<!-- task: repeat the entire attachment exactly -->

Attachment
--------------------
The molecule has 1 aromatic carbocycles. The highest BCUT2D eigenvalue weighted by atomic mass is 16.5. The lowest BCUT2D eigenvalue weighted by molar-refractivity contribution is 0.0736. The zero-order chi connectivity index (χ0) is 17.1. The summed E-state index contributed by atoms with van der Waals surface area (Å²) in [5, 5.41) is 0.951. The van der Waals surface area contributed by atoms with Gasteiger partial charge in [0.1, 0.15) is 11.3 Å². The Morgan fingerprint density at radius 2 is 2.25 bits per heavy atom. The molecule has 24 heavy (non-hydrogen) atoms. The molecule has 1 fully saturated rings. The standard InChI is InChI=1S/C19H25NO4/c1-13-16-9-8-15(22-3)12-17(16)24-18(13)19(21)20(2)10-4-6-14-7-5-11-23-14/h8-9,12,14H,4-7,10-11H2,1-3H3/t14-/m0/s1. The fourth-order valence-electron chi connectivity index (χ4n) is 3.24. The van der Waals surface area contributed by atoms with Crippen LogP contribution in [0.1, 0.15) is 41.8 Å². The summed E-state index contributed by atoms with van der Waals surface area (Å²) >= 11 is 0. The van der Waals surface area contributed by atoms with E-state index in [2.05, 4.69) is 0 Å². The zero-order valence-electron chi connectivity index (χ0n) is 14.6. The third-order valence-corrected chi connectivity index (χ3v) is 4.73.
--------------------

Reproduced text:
The molecule has 1 aromatic carbocycles. The highest BCUT2D eigenvalue weighted by atomic mass is 16.5. The lowest BCUT2D eigenvalue weighted by molar-refractivity contribution is 0.0736. The zero-order chi connectivity index (χ0) is 17.1. The summed E-state index contributed by atoms with van der Waals surface area (Å²) in [5, 5.41) is 0.951. The van der Waals surface area contributed by atoms with Gasteiger partial charge in [0.1, 0.15) is 11.3 Å². The Morgan fingerprint density at radius 2 is 2.25 bits per heavy atom. The molecule has 24 heavy (non-hydrogen) atoms. The molecule has 1 fully saturated rings. The standard InChI is InChI=1S/C19H25NO4/c1-13-16-9-8-15(22-3)12-17(16)24-18(13)19(21)20(2)10-4-6-14-7-5-11-23-14/h8-9,12,14H,4-7,10-11H2,1-3H3/t14-/m0/s1. The fourth-order valence-electron chi connectivity index (χ4n) is 3.24. The van der Waals surface area contributed by atoms with Crippen LogP contribution in [0.1, 0.15) is 41.8 Å². The summed E-state index contributed by atoms with van der Waals surface area (Å²) >= 11 is 0. The van der Waals surface area contributed by atoms with E-state index in [2.05, 4.69) is 0 Å². The zero-order valence-electron chi connectivity index (χ0n) is 14.6. The third-order valence-corrected chi connectivity index (χ3v) is 4.73.